Connect with us


#COP21: How Collaboration In Global Supply Chains Is Critical When Tackling Climate Change



Tom Smith (pictured), Director of Strategy & Planning, Sedex writes: Climate change, biodiversity, human rights and development issues are higher up the global agenda this year than ever before.

The adoption of the UN Sustainable Development Goals will shape the global remit for social, economic and environmental development for the next 15 years, while COP21 aims to achieve a new international global climate agreement to tackle the growing environmental crisis. Both of these global sustainability initiatives are set to provide an important framework and vision for the future and will have a huge effect on how our world will look in the years to come. But solutions will come in many forms and need to be driven by businesses, governments, society and individuals. We all have a role to play in fighting climate change and it can only be done through collaboration.

From changing routes of supply, to resource scarcity and extreme weather events, climate change has huge implications for global supply chains. There are many good examples of how individual companies are already committing to leadership on climate – from reducing carbon emissions, to working on energy efficiencies on their sites, to using renewable energy and embedding supplier performance in businesses throughout their supply chains.

As well as individual efforts, a growing number of companies and investors are recognising the power of collaboration to drive transparency down the supply chain and to tackle sustainability issues at scale. Various collaborative initiatives, such as Sedex (the Supplier Ethical Data Exchange), AIM-PROGRESS, and the Bangladesh Accord, have successfully helped to boost the availability of supply chain data by enabling businesses to share information with each other.

For example, AIM-PROGRESS is a forum of leading fast-moving consumer goods manufacturers assembled to enable and promote responsible sourcing practices and sustainable supply chains. By collaborating on pre-competitive basis, member companies can maximise their impact, sending a strong message on the benefits of many players working together and providing additional leverage that smaller purchasing companies might not possess on their own.

The Bangladesh Accord, representing over 190 brands, over 1600 factories and more than two million workers, is an independent, legally binding agreement between global brands, retailers and trade unions designed to build a safe and healthy Bangladeshi ready-made garment (RMG) industry. Created in the immediate aftermath of the Rana Plaza factory collapse, the agreement aims to enable a working environment in which no worker needs to fear fires, building collapses, or other accidents that could be prevented with reasonable health and safety measures. Such collaboration initiatives help to tackle supply chain issues at scale.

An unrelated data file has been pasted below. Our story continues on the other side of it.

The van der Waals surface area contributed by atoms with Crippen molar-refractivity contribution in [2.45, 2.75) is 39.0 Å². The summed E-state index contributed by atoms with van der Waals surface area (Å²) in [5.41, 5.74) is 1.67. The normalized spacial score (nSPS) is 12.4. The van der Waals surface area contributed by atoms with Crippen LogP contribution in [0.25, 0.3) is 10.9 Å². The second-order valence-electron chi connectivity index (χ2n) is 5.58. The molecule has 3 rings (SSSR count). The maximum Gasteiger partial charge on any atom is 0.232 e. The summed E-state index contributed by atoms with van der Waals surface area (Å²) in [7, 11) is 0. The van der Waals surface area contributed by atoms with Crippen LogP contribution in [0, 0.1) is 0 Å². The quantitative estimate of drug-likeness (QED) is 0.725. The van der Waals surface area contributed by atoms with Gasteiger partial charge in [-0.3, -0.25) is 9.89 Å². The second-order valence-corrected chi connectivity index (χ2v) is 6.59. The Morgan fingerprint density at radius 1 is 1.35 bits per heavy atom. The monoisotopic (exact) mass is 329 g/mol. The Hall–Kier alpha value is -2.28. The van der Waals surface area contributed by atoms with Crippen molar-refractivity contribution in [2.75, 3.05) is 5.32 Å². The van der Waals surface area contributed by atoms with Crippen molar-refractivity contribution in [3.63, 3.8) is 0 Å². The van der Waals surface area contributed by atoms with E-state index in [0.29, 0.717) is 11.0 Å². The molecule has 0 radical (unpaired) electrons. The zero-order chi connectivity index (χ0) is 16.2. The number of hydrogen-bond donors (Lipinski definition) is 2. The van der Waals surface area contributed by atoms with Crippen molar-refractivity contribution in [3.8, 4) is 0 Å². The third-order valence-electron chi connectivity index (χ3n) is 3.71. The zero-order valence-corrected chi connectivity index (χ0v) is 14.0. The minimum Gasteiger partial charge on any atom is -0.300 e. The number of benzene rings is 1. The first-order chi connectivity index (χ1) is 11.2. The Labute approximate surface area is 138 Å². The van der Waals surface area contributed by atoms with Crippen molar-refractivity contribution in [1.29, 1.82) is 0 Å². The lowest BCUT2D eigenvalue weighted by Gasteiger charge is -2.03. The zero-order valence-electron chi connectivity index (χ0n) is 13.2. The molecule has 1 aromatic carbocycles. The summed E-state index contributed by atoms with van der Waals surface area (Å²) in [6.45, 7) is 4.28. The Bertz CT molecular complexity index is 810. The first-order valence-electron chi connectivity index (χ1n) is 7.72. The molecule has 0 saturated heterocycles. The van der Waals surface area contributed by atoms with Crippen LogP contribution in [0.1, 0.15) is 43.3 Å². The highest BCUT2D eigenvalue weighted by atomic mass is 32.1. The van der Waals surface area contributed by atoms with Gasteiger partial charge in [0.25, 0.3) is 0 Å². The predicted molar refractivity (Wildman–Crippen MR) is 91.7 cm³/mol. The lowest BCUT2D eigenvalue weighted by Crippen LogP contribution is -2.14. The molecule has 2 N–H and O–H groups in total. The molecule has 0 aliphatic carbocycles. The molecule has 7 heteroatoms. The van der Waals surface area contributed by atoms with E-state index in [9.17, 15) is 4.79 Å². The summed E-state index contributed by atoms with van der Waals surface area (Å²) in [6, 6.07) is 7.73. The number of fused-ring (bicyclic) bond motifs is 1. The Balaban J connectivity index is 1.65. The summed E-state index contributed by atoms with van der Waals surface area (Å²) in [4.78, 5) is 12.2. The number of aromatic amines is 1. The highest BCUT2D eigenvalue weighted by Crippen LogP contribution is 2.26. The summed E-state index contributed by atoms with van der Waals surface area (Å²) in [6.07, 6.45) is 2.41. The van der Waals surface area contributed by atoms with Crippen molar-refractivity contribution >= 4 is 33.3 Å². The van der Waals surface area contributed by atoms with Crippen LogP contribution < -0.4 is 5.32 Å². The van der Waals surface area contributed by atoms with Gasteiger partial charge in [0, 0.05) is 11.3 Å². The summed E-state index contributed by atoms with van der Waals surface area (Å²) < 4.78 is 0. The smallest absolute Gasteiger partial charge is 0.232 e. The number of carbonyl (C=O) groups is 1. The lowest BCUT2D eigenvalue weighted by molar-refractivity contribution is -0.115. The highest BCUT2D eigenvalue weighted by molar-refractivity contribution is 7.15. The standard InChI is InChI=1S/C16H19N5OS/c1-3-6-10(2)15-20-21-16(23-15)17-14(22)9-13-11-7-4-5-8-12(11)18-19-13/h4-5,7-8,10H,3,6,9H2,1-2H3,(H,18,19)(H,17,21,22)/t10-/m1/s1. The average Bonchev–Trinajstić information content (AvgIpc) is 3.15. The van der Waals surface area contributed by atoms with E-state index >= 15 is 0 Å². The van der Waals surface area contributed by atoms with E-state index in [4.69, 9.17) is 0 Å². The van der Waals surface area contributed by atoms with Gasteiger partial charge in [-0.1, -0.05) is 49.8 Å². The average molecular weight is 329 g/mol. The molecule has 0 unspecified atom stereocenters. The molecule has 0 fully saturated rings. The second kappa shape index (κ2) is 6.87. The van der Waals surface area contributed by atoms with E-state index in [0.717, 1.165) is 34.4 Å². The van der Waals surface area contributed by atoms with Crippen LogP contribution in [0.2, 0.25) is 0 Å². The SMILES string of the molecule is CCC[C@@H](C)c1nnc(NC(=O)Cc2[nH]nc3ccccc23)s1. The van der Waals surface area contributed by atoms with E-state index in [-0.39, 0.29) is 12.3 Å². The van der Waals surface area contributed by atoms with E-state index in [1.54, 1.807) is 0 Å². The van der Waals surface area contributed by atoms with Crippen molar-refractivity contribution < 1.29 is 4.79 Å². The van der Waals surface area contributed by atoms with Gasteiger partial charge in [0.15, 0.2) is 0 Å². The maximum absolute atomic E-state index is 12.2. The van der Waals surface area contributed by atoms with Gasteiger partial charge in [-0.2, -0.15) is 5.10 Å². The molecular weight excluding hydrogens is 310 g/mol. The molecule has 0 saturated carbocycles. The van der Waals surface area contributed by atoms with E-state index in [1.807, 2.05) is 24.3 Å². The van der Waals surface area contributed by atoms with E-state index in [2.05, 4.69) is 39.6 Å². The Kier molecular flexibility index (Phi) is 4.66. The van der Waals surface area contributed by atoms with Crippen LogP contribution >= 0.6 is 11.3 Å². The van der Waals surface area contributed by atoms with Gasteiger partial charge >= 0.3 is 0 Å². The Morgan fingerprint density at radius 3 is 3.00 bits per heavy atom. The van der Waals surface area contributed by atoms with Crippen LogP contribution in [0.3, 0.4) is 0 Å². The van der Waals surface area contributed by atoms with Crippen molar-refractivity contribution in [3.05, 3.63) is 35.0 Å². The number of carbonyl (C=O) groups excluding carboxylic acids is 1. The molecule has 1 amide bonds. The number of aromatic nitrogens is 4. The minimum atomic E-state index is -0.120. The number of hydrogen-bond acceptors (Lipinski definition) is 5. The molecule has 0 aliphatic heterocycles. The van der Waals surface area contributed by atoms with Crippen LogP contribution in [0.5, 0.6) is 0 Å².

However, another issue to look at when trying to improve supply chain standards is the nature of the supply chain information which should be captured and how it should be communicated. There is a wide range of existing codes, certifications and frameworks. Although this increase can be viewed as positive since it gives businesses the flexibility to choose the right method to meet their needs but there is a limit to the number which is useful as additional codes might end up replicating others. This puts an extra burden on suppliers as they might struggle to prove they conform to too many different standards.

Sedex – a not-for-profit global membership organisation – was created with a dual mission to help drive improvements in working conditions and reduce duplication of ethical data in global supply chains. Since launch in 2004, Sedex has grown to become the world’s largest collaborative platform for managing and sharing supply chain sustainability data on health & safety, labour standards, the environment and business ethics. Sedex provides its members – currently 38,000 organisations in 150 countries – with a range of multi-tier supply chain mapping solutions to help them identify, measure and manage environmental and ethical risks in their supply chains. By connecting buyers and suppliers, Sedex not only increases transparency down multi-tier supply chains but also reduces the burden on suppliers, who only have to enter their data once to share it with multiple customers.